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Archive for July, 2010

Marks of identification

Friday, July 30th, 2010

Signs of burns on eyelids,

Marks from Jeedi* on eyebrows,

Traces of burns on temples,

A rupee coin sized brand on forehead,

A dot tika, pierced nose,

Welt on neck from being dragged;

A Jeedi line on throat,

Burn scars on stomach,

Namams** across the waist,

Circles lower down for jaundice;

Hardened calluses on sore palms,

Saraswati, moon ,

Names of loved ones,

Sisters' images on the hands;

Jeedi pits on the knees,

Toes broken on stony paths, loosened nails,

Legs pierced like sieves by thorns,

Corns on the feet,

Parched lips,

Lowered eyes,

A wrinkled face at thirty,

Tireless struggle for survival–

These are my marks of identification….


My translation of Ponnala Balaiah's Telugu poem 'AnavALLu' (from his collection of poetry 'egili vAranga').

* Jeedi: the fruit of the marking nut tree (used widely in Indian medicine).

** Namam: tilak. Here, it refers to linear branding marks again.

Warrior’s language

Tuesday, July 27th, 2010


invented a new script,

the bogeyman might see it as a shoe

but it's not a shoe:

it's a secret battle tactic,

an open white paper,

the inferno that chased him

from beyond the forests of sorrow.

Perhaps no imperialist

can now dream

of dreams immune to mockery.

He doesn't understand the language of the shoe,

that the crow that lands on the Statue of Liberty

also sounds like a shoe.

Of course…

he might be pretending not to understand.

After he told the imprisoned world

that the warrior's language

is written in a million scripts,

from Hiroshima to Iraq,

all the souls shook themselves up

and are slipping on new shoes

on their fists.

They're printing their green signatures

on the white mansions that stole

greenery from the world's gardens;

with hoarsening voices

they're sharpening the language of the shoe.

'Once upon a time, a shoe..'

they're singing the story with pride.

We're used to seeing

Bush's face in

garbage cans, spittoons,

urinals and latrines but,

Muntazar al-Zaidi

seeing him as a shoe-stand is unique.

Hats off, Arab hero!

We're searching

for our old shoes too.


My translation of Sheikh Karimullah's Telugu poem 'viirudi bhAsha' (originally published in Prajashakti, Telugu daily, in February, 2009).

Famine of 1866 -Bhima Bhoi

Sunday, July 25th, 2010

nothing to eat

nothing to wear

boundless is the anguish

who indeed can bear to see such misery

among the world’s creatures

let my soul be condemned to hell

but let the Universe be redeemed. 


The Orissa Famine of 1866 saw 1 million people die, a third of the state's population. Over the next two years the impact of the famine took another 4 million human lives. These immortal words of Bhima Bhoi record his anguish over the ravages of this famine. Food and relief aid could not reach across the flooding waters which had cut of Orissa into an island, a Noah's ark with the living creatures quickly starving and dying on it.

Source: Biswamoy Pati in Religion and social 'subversion', Re-examining colonial Orissa (EPW, July/2010)., Bidyut Mohanty in Orissa famine of 1866 Demographic and economic consequences (EPW, Jan/1993)., Siddhath Satpathy in Bhima Bhoi Prayers and Reflections.

Stuti Chintamani, Canto XXV

Tuesday, July 20th, 2010


Where will I hide my self?

How will I escape?

How long will I bear

Suffering on this earth?

How will I weather

The imminent danger?                                                 (1)


I have knowingly kept

Tidings of the future

From devotees all.

If they happen to know

About the times to come,

They will, for sure,

Die of fear.                                                                        (2)


Yavanas will come invading.

They will raze the woods to ground.

Trees will be felled;

Not a single branch or leaf

Will escape the felling.                                                (3)


Earth will be strewn with corpses.

The stench will be revolting.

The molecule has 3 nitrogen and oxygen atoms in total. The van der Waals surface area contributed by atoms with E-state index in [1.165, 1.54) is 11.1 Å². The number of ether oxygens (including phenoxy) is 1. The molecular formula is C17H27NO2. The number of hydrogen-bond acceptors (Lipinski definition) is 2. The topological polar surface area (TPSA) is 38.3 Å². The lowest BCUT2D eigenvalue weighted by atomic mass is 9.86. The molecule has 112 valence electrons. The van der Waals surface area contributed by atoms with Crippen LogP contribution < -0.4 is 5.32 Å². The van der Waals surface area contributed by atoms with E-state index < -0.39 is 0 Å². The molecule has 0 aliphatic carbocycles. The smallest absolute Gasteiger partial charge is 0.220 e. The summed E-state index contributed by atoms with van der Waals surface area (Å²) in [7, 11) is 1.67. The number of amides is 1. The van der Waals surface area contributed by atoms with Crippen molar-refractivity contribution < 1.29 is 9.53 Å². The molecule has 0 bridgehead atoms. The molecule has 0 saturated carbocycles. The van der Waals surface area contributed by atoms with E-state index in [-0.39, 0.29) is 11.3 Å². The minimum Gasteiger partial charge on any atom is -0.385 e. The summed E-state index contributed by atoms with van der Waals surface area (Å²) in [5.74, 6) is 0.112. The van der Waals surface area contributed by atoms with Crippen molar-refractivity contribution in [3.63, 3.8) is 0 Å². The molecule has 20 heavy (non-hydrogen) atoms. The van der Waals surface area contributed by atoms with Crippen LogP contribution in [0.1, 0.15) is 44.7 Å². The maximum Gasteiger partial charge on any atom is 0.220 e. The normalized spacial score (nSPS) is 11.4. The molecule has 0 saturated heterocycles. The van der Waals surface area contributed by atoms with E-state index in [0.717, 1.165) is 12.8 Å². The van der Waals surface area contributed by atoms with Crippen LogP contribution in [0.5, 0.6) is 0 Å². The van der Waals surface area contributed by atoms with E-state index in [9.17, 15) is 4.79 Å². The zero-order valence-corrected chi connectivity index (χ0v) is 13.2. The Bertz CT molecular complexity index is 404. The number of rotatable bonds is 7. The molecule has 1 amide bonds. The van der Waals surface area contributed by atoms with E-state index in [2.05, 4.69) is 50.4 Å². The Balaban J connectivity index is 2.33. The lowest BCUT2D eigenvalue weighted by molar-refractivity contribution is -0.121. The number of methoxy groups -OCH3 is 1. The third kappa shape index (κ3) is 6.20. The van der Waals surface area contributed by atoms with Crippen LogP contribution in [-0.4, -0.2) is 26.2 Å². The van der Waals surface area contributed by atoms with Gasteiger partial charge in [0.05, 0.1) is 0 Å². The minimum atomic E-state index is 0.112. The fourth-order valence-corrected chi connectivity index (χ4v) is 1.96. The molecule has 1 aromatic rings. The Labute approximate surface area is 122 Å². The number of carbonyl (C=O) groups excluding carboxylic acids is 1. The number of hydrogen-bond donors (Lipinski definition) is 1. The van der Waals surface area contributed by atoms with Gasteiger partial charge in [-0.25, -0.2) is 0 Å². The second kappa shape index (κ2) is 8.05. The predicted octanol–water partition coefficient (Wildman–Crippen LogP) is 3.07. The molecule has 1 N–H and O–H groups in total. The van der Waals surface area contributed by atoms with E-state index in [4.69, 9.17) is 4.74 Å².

Shorn of grass will be the pastures;

Fleets of elephants and horses

Will be grazing on them.                                                (4)


The kings will shy away from war.

Some of them, however.

Will put on a show of bravery,

And will command their retainers-

“resist, O, resist.”                                                            (5)


None will be able

To bear the blows of battle.

In utter confusion,

People will run

Hither and thither                                                            

To seek shelter.                                                            (6)


The firingi will continue

Their violent charge.

But will not be able

To win and advance.

They will stay

Where they are.

Gods in heaven

Will witness all.                                                            (7)


Battle cries

Will pierce the skies.

The earth will tremble

For eighteen days,

A river of blood

Will course through Jambu-dwipa                                     (8)


These evil times of Kali.

The high tide of

Injustice and mishaps,

Will come to end

So says Vima Bhoi.                                                            (20)           



Bhima Bhoi was an Adivasi Saint-poet from Orissa. His compositions include the Stuti Chintamani, Brahma Nirupan Gita, Adi Anta Gita, Astaka Behara Gita, Nirbeda Sadhana, Shruti Nisedha Gita, Chaustia Madhuchakra, Manusabha Mandala, Mahima Vinod and Bhajan Mala.

He popularized the Mahima movement of the Adivasis: this religion characterizes a formless, timeless, indescribable, eternal god. It draws elements from Islam, Buddhism, Jainism, Vaishanavism and Tantra yoga. The spiritual and social movement spread a deeply felt protest against the caste system and feudal practices of western and central Orissa and it was termed as an anti-hindu religion by the Hindus.

This week, The Shared Mirror will feature a selection of cantos from the spiritual autobiography of Bhima Bhoi –Stuti Chintamani. In Canto XXV the poet captures the anxieties of the Adivasis against the British colonization, as they were experiencing the ruthless exploitation of forest resources and their marginalization in their own land. Bhima Bhoi’s verses are apocalyptic; they perform the historic and literary anchoring of the Adivasi protests against the internal oppressors, the hegemonic Brahmanical Indians as well as the external firingi colonizers.


Source: Bhima Bhoi: Prayers and Reflections. Translated by Siddharth Satpathy.


Friday, July 16th, 2010

On the banks of the Godavari

where my mother hung me

from a tamarind tree

and went to lift soil,

the calls of the crows

that gathered around my wail

are my music gurus


The hills

around Nagarjuna Sagar,

where my father died

while building the dam,

which consoled me

are the gurus who taught me courage.


The blood that spilled,